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Biographical Sketch of Mrs. Frank Coast

(See Grant)-Alice May, daughter of Andrew Elijah and Clarinda (Baggett) Tucker, was born in 1880. Educated at the Friends Mission at Skiatook. Married at Nowata, Frank Croft Coast. They are the parents of Waller, Clara, Albert, Margaret and Verna Coast. Mr. Coast a farmer and stockman and is a member the Masonic fraternity. Mrs. Coast is a member of the Friends church. Andrew Elijah, the son of Andrew Jack and Mary (Blythe) Tucker, was born in the Neutral Land, now Cherokee County, Kansas, in 1857. Married April 16, 1878, Clarinda Baggett, a native of Illinois. He died April 16,...

Biographies of the Cherokee Indians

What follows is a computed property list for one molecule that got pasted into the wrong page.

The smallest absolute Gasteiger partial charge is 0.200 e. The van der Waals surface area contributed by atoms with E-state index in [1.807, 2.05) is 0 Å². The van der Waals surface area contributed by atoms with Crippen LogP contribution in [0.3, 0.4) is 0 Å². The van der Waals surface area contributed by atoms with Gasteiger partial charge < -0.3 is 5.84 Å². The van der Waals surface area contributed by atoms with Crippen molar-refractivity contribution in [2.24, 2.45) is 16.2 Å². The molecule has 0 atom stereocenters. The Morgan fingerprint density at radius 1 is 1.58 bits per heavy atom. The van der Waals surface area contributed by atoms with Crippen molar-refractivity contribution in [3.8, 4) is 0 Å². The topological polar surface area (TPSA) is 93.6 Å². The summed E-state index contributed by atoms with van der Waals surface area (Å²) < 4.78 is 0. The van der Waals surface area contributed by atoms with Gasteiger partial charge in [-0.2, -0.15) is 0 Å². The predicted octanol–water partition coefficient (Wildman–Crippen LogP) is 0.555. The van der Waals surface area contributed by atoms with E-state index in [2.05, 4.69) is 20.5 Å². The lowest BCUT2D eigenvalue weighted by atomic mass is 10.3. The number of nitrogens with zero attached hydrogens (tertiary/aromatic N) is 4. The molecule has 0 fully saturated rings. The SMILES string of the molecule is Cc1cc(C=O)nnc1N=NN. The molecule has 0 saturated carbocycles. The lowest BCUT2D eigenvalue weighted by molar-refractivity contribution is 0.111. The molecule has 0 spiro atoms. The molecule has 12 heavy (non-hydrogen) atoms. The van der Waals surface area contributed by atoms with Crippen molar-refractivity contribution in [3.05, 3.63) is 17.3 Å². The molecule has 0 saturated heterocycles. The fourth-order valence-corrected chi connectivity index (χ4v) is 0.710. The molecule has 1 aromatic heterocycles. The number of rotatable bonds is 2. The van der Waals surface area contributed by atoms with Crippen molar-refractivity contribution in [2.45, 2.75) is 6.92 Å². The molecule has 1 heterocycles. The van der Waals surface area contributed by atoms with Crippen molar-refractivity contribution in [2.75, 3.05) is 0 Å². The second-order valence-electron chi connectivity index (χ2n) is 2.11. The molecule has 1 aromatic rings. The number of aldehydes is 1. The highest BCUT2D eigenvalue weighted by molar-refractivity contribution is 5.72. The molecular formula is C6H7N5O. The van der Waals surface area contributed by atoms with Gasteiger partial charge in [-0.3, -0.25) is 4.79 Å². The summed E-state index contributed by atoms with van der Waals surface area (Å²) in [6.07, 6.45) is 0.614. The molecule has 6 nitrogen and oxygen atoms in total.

Whatever may be their origins in antiquity, the Cherokees are generally thought to be a Southeastern tribe, with roots in Georgia, North Carolina, and Tennessee, among other states, though many Cherokees are identified today with Oklahoma, to which they had been forcibly removed by treaty in the 1830s, or with the lands of the Eastern Band of Cherokees in western North Carolina. The largest of the so-called Five Civilized Tribes, which also included Choctaws, Chickasaws, Creeks, and Seminoles, the Cherokees were the first tribe to have a written language, and by 1820 they had even adopted a form of government resembling that of the United States. It is a lesser known fact that there was considerably more intermarriage between Cherokees and Whites than any other tribe, so they have a genealogical significance far out of proportion to their historical numbers. There is also a great deal of genealogical data on the Cherokees, mostly in the form of census records and enrollment records. All of which is to point out the abundance of sources available to Emmet Starr when he came to pen his classic History of the Cherokee Indians and Their Legends and Folklore. Not to diminish Mr. Starr’s contribution in writing about the early Cherokees, their constitution, treaties with the federal government, land transactions, school system, migration and resettlement, committees, councils, and officials, religion, language, and culture, and a host of other topics upon which he writes eloquently, but his stated purpose in writing the History was “to make it as near a personal history and biography of as many Cherokees as possible.” And in fact more than...

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